After a little more than a half mile of paddling, the shaded waterway greeted the undulating waves of the expansive Pine Island Sound. As if to tempt me to remain in the trail’s dry confines even longer, an elegant great blue heron swooped from one branch to another close enough for me to hear the flap of its wings slice smoothly through the sultry air. Imagining my good fortune could not get any better, within seconds, a giant eagle ray jumped out of the channel waters, flashing his black-spotted body and bleach white underside to the emerging sun—and to me gazing in awe a mere 100 feet away. I closed my eyes and shrugged my shoulders to curl around the warm, welcoming northerly breeze. I counted my many treasures from this experience. I liked being a pirate.
With the fast-moving current threatening to push me quickly back into Buck Key’s embrace, I stood up on my paddleboard and shook the stiffness from my folded legs before digging my paddle into the sea to return to my hotel.
As I approached the resort’s marina, the same sun-tanned gent who had helped me launch earlier appeared from the rental hut with a friendly smile.
“Well, how was it?”
“Fantastic! The gator was apparently full!” I joked as I slid my board into the beach. “Seriously though, paddling through the tight canopy of a mangrove forest was so different than anything I’ve ever done. I’m from Arizona, where I’m used to paddling under big open landscapes where you can see forever.”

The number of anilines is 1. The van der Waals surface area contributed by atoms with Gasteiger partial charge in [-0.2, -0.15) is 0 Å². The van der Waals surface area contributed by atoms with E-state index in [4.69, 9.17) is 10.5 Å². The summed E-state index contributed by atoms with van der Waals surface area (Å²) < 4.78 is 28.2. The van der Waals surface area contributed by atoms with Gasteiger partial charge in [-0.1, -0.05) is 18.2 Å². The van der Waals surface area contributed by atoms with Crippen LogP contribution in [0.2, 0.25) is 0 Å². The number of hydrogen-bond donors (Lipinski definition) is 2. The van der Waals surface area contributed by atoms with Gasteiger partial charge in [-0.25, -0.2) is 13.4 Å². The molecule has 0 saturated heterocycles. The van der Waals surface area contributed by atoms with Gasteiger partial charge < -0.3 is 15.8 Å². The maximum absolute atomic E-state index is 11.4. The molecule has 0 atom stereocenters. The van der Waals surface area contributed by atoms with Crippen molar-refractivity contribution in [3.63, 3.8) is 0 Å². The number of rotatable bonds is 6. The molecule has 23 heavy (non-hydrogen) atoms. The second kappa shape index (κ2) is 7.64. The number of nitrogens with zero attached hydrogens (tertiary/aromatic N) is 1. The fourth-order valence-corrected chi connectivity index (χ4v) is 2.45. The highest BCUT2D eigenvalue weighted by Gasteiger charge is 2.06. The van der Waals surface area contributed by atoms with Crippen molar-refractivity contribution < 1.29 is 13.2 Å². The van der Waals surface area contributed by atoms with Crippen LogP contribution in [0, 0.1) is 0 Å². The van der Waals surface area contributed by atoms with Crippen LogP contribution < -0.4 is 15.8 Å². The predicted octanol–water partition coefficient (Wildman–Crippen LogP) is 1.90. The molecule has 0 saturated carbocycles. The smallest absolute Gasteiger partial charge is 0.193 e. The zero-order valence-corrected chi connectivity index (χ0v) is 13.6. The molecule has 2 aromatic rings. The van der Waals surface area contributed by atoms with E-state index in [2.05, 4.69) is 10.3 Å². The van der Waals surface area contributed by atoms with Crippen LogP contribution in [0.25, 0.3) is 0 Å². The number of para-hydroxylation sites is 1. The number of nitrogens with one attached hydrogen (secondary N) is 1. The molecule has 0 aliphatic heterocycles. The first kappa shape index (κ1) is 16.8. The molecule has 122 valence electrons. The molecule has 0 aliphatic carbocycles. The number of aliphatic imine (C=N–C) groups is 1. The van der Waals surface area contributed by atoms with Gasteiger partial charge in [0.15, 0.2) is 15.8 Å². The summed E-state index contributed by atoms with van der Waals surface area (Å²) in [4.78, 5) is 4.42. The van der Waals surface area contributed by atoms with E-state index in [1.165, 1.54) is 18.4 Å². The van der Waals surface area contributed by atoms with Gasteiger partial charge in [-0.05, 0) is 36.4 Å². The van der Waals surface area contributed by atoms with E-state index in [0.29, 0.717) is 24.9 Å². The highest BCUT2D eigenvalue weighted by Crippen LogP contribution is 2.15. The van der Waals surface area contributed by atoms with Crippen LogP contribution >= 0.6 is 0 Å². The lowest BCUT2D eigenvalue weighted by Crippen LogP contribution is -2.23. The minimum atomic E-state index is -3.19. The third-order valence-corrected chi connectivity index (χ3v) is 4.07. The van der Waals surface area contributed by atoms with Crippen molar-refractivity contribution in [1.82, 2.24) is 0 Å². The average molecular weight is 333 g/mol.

He nodded his head as if he understood.
“Were you fine in the rain?” he asked.
“What rain?” I responded, then slyly smiled and started humming Disney’s popular Pirates of the Caribbean song to myself, “Yo ho, yo ho, a pirate’s life for me.”
Many thanks to the Lee County Visitor & Convention Bureau and the ‘Tween Waters Inn Island Resort and Spa for hosting the Outdoor Writers Association of America Board of Directors and Officers during our winter board meeting activities this past January. Their outstanding support made this adventure possible. If the thought of floating gently through a tunnel of green, communing with wildlife, and savoring the ocean air entices you, you won’t soon forget a paddling trip (via canoe, kayak, or stand-up paddleboard) from Captiva Island! I can’t wait to return…
The Outdoor Writers Association of America awarded this blog entry Second Place in the “Outdoor Fun & Adventure” category in the 2017 Excellence in Craft awards.